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It’s happening.

Microsoft has committed to enabling customers to repair the products it sells, according to an initial report from Grist. Incredibly, the company will also investigate the environmental effects of allowing right-to-repair, and take action on its findings by the end of 2022.

This could change the way we relate to modern hardware and software technology, which is typically a black box for consumers, on a fundamental level.

It turns out, we can resist planned obsolescence, after all.

Microsoft agrees to act on the results of a third-party study

The new declaration came from a shareholder resolution filed in 2021 that instructed Microsoft to seriously analyze the environmental impact of trying to make its products less of a black box and easier to repair, which is part of a wider right-to-repair movement — a collection of ideas campaigning to give consumers more control of device ownership, repair, and a greater ability to maintain the devices they purchased. The shareholders who wrote the demand partnered with As You Sow, a non-profit that emphasizes the advocacy of shareholders, helping them strategize ways to increase the pressure on Microsoft.

And it looks like their efforts paid off.

“This is an encouraging step by Microsoft to respond to the upswell of federal and state activity in the right to repair movement,” said Waste Program Coordinator Kelly McBee of As You Sow, in a recent press release. “Excitingly, this agreement will begin to allow consumers to repair their Microsoft devices outside the limited network of authorized repair shops.” The non-profit consented to withdraw the shareholder resolution on Monday, in exchange for Microsoft committing to “complete a third-party study evaluating the environmental and social impacts associated with increasing consumer access to repair and determine new mechanisms to increase access to repair, including for Surface devices and Xbox consoles, expand the availability of certain parts and repair documentation beyond Microsoft’s Authorized Service Provider network, and initiate new mechanisms to enable and facilitate local repair options for consumers.”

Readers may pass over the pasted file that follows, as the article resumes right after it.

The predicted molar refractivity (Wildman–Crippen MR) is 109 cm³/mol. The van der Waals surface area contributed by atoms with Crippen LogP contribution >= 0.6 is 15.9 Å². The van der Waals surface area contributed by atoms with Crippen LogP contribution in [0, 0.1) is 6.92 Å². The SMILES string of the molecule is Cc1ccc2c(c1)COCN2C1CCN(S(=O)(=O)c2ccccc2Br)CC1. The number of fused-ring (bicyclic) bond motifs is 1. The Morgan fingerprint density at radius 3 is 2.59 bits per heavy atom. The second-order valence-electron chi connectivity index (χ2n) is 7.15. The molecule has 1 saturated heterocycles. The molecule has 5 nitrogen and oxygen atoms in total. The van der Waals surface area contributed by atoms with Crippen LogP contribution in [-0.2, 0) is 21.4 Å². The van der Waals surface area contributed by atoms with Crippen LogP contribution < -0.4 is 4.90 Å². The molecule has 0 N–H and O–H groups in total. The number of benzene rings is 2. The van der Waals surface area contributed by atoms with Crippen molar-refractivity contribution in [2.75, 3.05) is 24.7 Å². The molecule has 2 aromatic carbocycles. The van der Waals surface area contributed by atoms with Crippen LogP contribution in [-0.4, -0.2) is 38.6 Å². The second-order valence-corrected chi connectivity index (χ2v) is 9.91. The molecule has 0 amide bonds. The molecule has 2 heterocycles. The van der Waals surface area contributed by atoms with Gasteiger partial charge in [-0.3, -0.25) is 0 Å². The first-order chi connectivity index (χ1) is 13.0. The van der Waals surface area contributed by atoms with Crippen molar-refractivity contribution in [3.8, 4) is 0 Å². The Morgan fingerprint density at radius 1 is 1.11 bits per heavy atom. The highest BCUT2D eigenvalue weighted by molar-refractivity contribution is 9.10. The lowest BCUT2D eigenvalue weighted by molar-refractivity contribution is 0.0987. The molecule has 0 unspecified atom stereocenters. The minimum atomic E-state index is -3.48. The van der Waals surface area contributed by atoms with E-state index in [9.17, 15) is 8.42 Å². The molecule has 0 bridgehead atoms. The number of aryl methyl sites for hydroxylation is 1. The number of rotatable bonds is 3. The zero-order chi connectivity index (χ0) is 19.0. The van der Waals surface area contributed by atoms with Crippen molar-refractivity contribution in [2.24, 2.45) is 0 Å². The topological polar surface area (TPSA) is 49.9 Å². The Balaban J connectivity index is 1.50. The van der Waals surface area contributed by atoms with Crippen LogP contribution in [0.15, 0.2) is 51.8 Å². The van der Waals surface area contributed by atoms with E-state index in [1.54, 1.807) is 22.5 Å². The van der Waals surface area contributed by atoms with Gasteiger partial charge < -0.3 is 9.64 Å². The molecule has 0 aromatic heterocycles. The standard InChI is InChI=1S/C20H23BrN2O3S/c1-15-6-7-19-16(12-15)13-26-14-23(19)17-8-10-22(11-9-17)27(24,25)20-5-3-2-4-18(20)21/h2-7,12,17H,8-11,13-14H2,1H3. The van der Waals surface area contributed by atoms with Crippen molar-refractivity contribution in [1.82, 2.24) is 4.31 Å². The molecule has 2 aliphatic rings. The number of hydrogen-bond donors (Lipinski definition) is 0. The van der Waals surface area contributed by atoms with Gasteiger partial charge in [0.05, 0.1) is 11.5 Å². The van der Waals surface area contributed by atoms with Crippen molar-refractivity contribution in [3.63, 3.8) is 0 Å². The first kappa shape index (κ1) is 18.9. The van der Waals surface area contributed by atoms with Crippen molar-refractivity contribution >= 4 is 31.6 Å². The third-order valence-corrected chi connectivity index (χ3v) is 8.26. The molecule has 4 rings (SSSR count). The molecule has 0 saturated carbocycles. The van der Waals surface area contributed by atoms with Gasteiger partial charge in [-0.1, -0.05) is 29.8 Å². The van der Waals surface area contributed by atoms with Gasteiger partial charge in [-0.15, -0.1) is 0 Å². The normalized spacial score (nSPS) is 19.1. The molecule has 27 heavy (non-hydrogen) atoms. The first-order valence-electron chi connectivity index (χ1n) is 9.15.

Pressing firms for more environmental transparency seems to work

This is the latest in several critical victories for the right-to-repair movement in the last year. People feel rightly entitled to fix their own devices, and we’re finally seeing firms and politicians respond to this demand. The European Union attempted to standardize phone chargers, and a recent executive order from Biden anticipated events in the right-to-repair space. Additionally, the FCC officially declared that people should have the right to fix their own things. This marks the first time a U.S. manufacturer has explicitly promised to alter its repair policies from investor pressure. And there might be more in store for the right-to-repair frontlines.

Earlier this month, a mutual fund company called Green Century that emphasizes eco-friendly investing, filed two right-to-repair resolutions not unlike the one lodged against Microsoft, only directed at Apple and Deere & Co., which manufactures agricultural equipment like the popular John Deere tractor, according to the Grist report. The three resolutions lodged this year constitute a new front in the struggle for the right-to-repair, and it links private firms’ environmental responsibilities to their policies surrounding repair policies. Shareholder organizations are leading the fight, and have seen positive results while pushing companies to show greater transparency in their policies surrounding climate change. We can hope this kind of progress gains traction.

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